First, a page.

My ex-husband has been diagnosed with MSSA and MRSA in his leg and it has infected the bone in his femur, knee, and surrounding tissue. He has already had 3 surgeries in the last 10 weeks to clean up the leg and is currently in the hospital after the third surgery. This time they removed dead bone and cleaned up the surrounding tissue. This will be the second attempt to clear up the infection by means of IV antibiotics. First the doctors used Vacomycin (sp) for 6 weeks and this time they are going to use Televansin (sp) with another antibiotic that I do not have the name of for 8 weeks. (Note: My ex has Hepatitis C with very advanced liver cirrhosis.)
The doctors have stated that they will try to save the leg by treatment with antibiotics at this point rather than amputate because of the location of the infected bone - this is what we wanted to hear. However, they went on to state that if they amputated the leg that the infection could proceed to the site of amputation and on up to the surrounding bone/tissue.
Does anyone out there know if the doctors are on the right track?
Can MRSA be cured if in the bone? Can MRSA be put in a dormant state?
I welcome any advice that is out there.
Last edited by Really Unsure; 08-19-2010 at 12:22 AM.
Reason: Added information
Hi there, I'm sorry your ex has been going through so much trouble.
First of all, I just wanted to point out that you seem to have a little bit of a misconception about MRSA. MRSA is simply a more drug resistant version of a bacterium that normally lives on everyone's skin. The media has really pumped up this bug and called it a "superbug" which really misleads the public. I'm not saying it's a good thing, but it's not as bad as people put it out to be.
The issue with your husband is that he has an infection which, by its nature, is difficult to cure with medication alone. Osteomyelitis can be caused by Staphylococcus aureus, but it can be caused by other things as well. If the infection is found early, you have a chance of treating it with antibiotics alone because there is not lots of dead bone around. When the infection has been festering for a whlie, you can't really treat it without surgery because antibiotics can't penetrate the dead bone which is still infected.
Surgery and antibiotics together are the best way to cure osteomyelitis...surgery to cut away all the infected bone, and antibiotics to sop up what's left behind. Unfortunately you can't always cut out the bone because it's in a delicate location.
Depending on where the infection in the leg is, if they amputate and the stump is relatively far away from where the infection was, there will be no recurrence of the infection. In other words, it's very localized. But if the infection is close to or involving the knee joint on both sides, THAT is where you could run in to problems.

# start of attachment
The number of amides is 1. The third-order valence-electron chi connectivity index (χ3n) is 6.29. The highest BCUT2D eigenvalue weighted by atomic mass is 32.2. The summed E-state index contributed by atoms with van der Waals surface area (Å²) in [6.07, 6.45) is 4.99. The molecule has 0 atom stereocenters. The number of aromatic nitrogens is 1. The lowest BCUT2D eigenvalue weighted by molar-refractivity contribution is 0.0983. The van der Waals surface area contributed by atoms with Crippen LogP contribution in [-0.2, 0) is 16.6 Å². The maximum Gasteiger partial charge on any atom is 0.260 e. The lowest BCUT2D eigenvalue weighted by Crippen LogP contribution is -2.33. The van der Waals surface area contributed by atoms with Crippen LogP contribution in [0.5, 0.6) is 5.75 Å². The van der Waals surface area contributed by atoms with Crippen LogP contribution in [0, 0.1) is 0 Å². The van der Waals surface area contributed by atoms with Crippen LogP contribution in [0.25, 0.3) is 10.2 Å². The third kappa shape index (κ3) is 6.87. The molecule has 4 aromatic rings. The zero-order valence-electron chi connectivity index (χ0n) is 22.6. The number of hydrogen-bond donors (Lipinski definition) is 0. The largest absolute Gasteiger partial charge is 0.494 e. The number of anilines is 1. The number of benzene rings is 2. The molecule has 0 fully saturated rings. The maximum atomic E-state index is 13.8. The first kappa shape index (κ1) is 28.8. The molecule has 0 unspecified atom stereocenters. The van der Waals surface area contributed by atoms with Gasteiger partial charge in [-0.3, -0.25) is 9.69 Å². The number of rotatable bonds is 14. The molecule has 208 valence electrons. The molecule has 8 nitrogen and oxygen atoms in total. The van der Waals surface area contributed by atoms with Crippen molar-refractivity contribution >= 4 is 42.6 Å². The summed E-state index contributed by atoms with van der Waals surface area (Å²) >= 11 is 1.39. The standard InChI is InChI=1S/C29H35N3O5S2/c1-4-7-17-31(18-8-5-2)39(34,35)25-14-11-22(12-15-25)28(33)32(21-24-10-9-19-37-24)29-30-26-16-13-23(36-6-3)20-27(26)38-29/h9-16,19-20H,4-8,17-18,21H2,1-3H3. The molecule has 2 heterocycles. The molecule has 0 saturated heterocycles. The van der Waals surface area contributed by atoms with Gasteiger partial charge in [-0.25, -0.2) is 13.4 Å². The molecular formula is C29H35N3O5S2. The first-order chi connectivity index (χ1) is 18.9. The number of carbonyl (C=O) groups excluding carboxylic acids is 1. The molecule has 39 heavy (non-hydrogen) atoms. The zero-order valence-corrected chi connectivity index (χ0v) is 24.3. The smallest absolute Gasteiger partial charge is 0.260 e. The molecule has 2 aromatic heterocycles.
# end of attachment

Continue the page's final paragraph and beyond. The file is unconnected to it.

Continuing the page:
There's no such thing as Staphylococcus aureus in a "dormant state", but sometimes what we do is that, if osteomyelitis can't be treated with surgery, we put the patients on "suppressive antibiotics". That is, a low dose of antibiotics which the person takes for the rest of his/her life that doesn't cure the infection, but keeps it under control.
Thank you so much for your response to my post about my ex-husband's MRSA infection in the bone. The doctors have decided to keep him on the Vacomycin for 8 weeks instead of using an alternative antibiotic.
There is new information to post concerning his health condition.
He developed varices and has had the banding procedure twice in the past year. He again had bleeding varices last Wednesday and after the banding procedure he again started vomiting blood in recovery. This time the doctors used the TIPS procedure to control the bleeding and also as an emergency procedure in order to save his life.
After being in very critical condition and will little hope for survival, he is making a miraculous recovery at this point.
My questions now:
What about the quality of life after TIPS procedure?
What is the life expectancy of someone after TIPS procedure?
Any information that you can share would be greatly appreciated.
Thanks again for your response to my original post and God Bless.
Unfortuantely, the occurrence of variceal bleeding necessitating TIPS is not a good sign. TIPS is a temporary, NON-curative procedure which works to reduce pressure on esophageal varices by purposely making an abnormal connection between the portal vein and systemic circulation. Bottom line? It allows blood to bypass the liver and go straight back to the heart.
On one hand this is good because it decreases back pressure now that the blood isn't trying to push through a cirrhotic liver; HOWEVER, because the liver step is being bypassed, there isn't the normal cleansing of the blood by the liver and the patient is then susceptible to becoming confused (encephalopathic in medical terms) more easily.
The only way to completely "fix" this problem is a liver transplant. Is he on the list for transplant?
My ex is not on a liver transplant list. I do not know which of his doctors - though probably GI - told us that he would not be a candidate for a transplant because of his multiple other health conditions.
Of course, we can proceed with getting a second opinion; however, my ex does not have supplemental medical insurance, only Medicare. I do not know, but think, that this in itself poses a problem with getting a transplant. (This needs to be investigated further.)
If you have any other information regarding his situation, please advise.
I appreciate your continued support by answering my questions.